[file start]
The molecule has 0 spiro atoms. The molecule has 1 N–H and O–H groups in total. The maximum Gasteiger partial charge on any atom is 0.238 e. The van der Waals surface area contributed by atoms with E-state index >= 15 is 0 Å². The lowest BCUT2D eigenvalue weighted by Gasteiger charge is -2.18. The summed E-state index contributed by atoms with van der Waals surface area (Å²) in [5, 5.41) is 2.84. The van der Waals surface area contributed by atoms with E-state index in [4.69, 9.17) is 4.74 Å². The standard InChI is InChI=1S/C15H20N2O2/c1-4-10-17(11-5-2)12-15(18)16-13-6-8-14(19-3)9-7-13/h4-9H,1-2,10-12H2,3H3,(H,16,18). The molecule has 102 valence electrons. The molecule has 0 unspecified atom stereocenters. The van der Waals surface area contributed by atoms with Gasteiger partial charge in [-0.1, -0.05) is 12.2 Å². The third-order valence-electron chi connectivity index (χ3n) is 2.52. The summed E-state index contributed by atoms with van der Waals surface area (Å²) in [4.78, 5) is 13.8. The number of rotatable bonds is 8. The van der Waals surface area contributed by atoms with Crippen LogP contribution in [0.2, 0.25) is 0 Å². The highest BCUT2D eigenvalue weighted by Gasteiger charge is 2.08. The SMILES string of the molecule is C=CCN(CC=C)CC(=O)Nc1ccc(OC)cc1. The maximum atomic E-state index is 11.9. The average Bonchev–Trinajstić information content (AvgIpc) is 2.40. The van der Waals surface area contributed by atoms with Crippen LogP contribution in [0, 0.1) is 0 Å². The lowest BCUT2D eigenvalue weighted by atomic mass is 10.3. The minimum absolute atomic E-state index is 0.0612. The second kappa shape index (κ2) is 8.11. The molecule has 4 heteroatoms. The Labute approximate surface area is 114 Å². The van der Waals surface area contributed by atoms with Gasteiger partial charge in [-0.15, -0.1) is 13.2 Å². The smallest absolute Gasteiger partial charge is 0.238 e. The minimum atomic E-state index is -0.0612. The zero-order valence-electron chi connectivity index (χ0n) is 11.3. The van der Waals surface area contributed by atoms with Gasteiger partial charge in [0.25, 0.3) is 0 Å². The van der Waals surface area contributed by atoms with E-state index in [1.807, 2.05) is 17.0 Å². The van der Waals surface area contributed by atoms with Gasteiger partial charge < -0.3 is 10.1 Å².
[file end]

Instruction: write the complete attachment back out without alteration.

The molecule has 0 spiro atoms. The molecule has 1 N–H and O–H groups in total. The maximum Gasteiger partial charge on any atom is 0.238 e. The van der Waals surface area contributed by atoms with E-state index >= 15 is 0 Å². The lowest BCUT2D eigenvalue weighted by Gasteiger charge is -2.18. The summed E-state index contributed by atoms with van der Waals surface area (Å²) in [5, 5.41) is 2.84. The van der Waals surface area contributed by atoms with E-state index in [4.69, 9.17) is 4.74 Å². The standard InChI is InChI=1S/C15H20N2O2/c1-4-10-17(11-5-2)12-15(18)16-13-6-8-14(19-3)9-7-13/h4-9H,1-2,10-12H2,3H3,(H,16,18). The molecule has 102 valence electrons. The molecule has 0 unspecified atom stereocenters. The van der Waals surface area contributed by atoms with Gasteiger partial charge in [-0.1, -0.05) is 12.2 Å². The third-order valence-electron chi connectivity index (χ3n) is 2.52. The summed E-state index contributed by atoms with van der Waals surface area (Å²) in [4.78, 5) is 13.8. The number of rotatable bonds is 8. The van der Waals surface area contributed by atoms with Crippen LogP contribution in [0.2, 0.25) is 0 Å². The highest BCUT2D eigenvalue weighted by Gasteiger charge is 2.08. The SMILES string of the molecule is C=CCN(CC=C)CC(=O)Nc1ccc(OC)cc1. The maximum atomic E-state index is 11.9. The average Bonchev–Trinajstić information content (AvgIpc) is 2.40. The van der Waals surface area contributed by atoms with Crippen LogP contribution in [0, 0.1) is 0 Å². The lowest BCUT2D eigenvalue weighted by atomic mass is 10.3. The minimum absolute atomic E-state index is 0.0612. The second kappa shape index (κ2) is 8.11. The molecule has 4 heteroatoms. The Labute approximate surface area is 114 Å². The van der Waals surface area contributed by atoms with Gasteiger partial charge in [-0.15, -0.1) is 13.2 Å². The smallest absolute Gasteiger partial charge is 0.238 e. The minimum atomic E-state index is -0.0612. The zero-order valence-electron chi connectivity index (χ0n) is 11.3. The van der Waals surface area contributed by atoms with Gasteiger partial charge in [0.25, 0.3) is 0 Å². The van der Waals surface area contributed by atoms with E-state index in [1.807, 2.05) is 17.0 Å². The van der Waals surface area contributed by atoms with Gasteiger partial charge < -0.3 is 10.1 Å².